In the water-gardens at St Didier-sur-Chalaronne
In this blogposting...
* AGM XXXIV
* La vie en FranceAllez...
...will take place at 1100 next Thursday, 26 July, at the café in Saltwell Towers - which is, of course, in Gateshead's Saltwell Park.
In true, anti-Olympic spirit, there will be no opening ceremony.
Nevertheless, a splendid time is guaranteed for all.
LA VIE EN FRANCE / LIFE IN FRANCE
BEAUJOLAIS IN SUMMER
Summer has come to Beaujolais again…
The landscape rises and falls, lifts and heaves and dips and folds its way to the horizon - friendly blue hills to the west, grey, forbidding and more distant peaks to the east; the almighty Alps behind which the sun rises and breaks its life onto the lazy water-meadows of the Saône.
These are the weeks of hope and growth here in Beaujolais. The vine-growers and winemakers, whose handiwork patchworks the slopes to the west, pause and look to the sun and the dew to plump up the grapes for a good harvest after the nightmare of last winter.
And it’s a deeply and purely azure sky that looks back down on them.
There should be a special, vowel-soaked and evocative name for the intense blue of Beaujolais’ midsummer skies, dappled and ruffled - but undisturbed - by stray fluffs of cloud.
Here below, apparently empty villages are dozing and snoring in afternoon shade behind closed doors.
Farmers’ fathers are tinkering with tractors and trailers, pretending to have something to do.
Plane trees, and birches and poplars, planted by Napoleon to provide shade for marching soldiers, parade neatly and precisely along road edges, members now of the arboreal armed forces - marshalled to protect overheated citizenry.
Beige carpets of ripening wheat fill the spaces between copses of alder and laurel; between trickling streams and meandering farmtracks. There are flat fields striped green and deep crimson by maturing salad-leaf lettuce.
Maize and the stems of sunflowers seem to have grown a little each time you cast them a glance; it seems that, almost within minutes, the bright and businesslike yellow of their cobs and flowerheads will be the visual fanfare that announces high summer to Beaujolais.
Swallows and martins and swifts have nested in the eaves and arcades of ancient streets and happily feed their young just inches from the heads of passers-by, who stop and smile in wonder at their precocity, single-mindedness and total lack of fear.
Louhans - where the swallows nest...
Lizards - dashing, dun-coloured darts - disappear almost before they are seen. Cats and their owners snooze to the splash of garden cascades that are draped in water-hawthorn, mares-tails and water-hyacinth. Butterflies - white and cream and orange and red and coat-of-many-colours - chase and dance across the garden from firethorn to rose to jasmine...
Village streets and squares - window-sills, roadsides and any available empty space - are crowded and startling with the intensity of summer colour; the villagers have turned winter inside-out with flowers.
Pensioners pant and gasp on their bikes, today’s baguettes and croissants safely bought and slung across their shoulders in backpacks or dangling dangerously from handle-bars in plastic bags.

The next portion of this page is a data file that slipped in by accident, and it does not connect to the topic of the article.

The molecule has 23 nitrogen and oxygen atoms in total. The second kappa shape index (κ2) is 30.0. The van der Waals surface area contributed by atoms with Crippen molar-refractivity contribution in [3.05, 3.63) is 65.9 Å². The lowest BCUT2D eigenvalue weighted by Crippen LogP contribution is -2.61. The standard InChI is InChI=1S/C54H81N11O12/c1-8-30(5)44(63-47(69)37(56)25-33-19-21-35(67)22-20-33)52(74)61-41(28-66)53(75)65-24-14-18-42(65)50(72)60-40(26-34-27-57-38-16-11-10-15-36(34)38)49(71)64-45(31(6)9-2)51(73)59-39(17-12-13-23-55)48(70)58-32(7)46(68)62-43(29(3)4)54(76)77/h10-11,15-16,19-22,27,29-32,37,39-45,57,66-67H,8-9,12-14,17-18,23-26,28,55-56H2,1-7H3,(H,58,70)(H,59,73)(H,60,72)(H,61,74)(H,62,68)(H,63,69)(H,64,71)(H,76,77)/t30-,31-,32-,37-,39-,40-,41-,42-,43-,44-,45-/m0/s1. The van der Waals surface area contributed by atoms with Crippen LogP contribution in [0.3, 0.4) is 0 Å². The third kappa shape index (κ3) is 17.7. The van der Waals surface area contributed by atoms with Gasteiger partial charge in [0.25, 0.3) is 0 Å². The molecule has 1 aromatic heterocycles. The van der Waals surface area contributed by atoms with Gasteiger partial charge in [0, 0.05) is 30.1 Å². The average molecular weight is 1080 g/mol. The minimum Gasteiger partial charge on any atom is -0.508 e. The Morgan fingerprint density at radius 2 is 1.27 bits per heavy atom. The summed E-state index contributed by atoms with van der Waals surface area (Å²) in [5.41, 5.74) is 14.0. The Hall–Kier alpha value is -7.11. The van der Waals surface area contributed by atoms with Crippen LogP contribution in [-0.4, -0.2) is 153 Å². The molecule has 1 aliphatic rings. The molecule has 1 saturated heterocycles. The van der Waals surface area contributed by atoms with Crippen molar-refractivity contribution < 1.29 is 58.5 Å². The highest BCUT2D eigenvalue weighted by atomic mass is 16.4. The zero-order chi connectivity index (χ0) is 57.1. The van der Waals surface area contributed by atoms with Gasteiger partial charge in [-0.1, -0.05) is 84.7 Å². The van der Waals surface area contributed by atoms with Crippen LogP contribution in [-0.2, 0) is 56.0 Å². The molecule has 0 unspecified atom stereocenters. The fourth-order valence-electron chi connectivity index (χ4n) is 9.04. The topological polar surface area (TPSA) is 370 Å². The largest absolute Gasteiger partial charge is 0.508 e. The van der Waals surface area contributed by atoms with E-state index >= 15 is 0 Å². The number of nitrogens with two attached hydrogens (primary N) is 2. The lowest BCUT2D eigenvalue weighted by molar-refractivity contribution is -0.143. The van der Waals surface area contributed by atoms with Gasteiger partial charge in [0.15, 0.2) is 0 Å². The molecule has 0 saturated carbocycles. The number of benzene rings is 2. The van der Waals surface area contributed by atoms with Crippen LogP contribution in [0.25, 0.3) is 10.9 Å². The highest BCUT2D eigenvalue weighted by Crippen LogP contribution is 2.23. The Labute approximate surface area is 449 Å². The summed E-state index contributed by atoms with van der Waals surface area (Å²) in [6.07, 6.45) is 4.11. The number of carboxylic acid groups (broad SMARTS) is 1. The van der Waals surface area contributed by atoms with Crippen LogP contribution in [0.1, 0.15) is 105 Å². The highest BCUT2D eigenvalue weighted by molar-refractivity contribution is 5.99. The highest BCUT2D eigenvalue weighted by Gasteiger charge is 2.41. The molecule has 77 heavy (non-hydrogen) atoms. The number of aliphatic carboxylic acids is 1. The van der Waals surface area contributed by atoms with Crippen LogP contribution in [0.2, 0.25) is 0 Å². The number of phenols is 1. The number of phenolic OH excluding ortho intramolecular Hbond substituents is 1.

Later, rested and revived, they will gather in countless groups on shaded patches of urban gravel to play petanque, sip coffee and drink wine, in one order or another. The soft summer air - the breeze-borne birdsong - will somehow complement the clack of play, the groans of defeat and the laughter of victory, as it has done for generations.
Children, free now from school until September, re-acquaint themselves with discovery, growth and each other, spreading out along riverbanks and into fields and woods on their bikes and forgetting what time it is.
A solitary red Citroën - as small as a ladybird - will meander pensively between the hedgerows, woodlands, rivers and farms, making due allowance for the twisting unpredictability of Beaujolais’ lanes and byways. Utterly alone and seemingly going nowhere.
There are days and nights of rain right now in Beaujolais and sometimes it’s heavy rain, too. But it doesn’t seem to dampen living things; there is still shower-soaked Bastille Day dancing and singing in the streets of little towns tucked into the folds of hills and fuelled by, amongst other things, wine and beer and joie-de-vivre.
This is where the generations mix and shamelessly indulge each other with smiles and kisses.
Spectral barges as big as towns murmur and groan as they pass under Montmerle bridge on their way home to Marseille or Antwerp - but hesitate a while to watch the Bastille Day fireworks and listen to the gasps of wonder and awe from the people crowded onto the riverbank. As they look up, their faces are bathed in the colours of national celebration.
Tomorrow, Beaujolais will once again watch the Saône from the west as it wafts and drifts and sparkles; and as it creeps menacingly and enticingly south towards Lyon where it dies by giving its life and vigour to the Rhône.
The countryside will sigh and groan under the weight of sunshine and showers and of ripening vines, hazelnuts, walnuts, apples, pears and cherries - the promises it makes to us of the coming autumn.
Smug chateaux and country houses, shuttered against envious and overly-deferential outsiders, will show only a snatch of roofline or, here and there, a turret or a tower above their skirts of trees.
Keeping a respectful distance, express trains will unsettle the lower orders with a momentary hurricane of sound and vision as they pass far too quickly from Lyon to Paris and back.
They don’t know what they’re missing.
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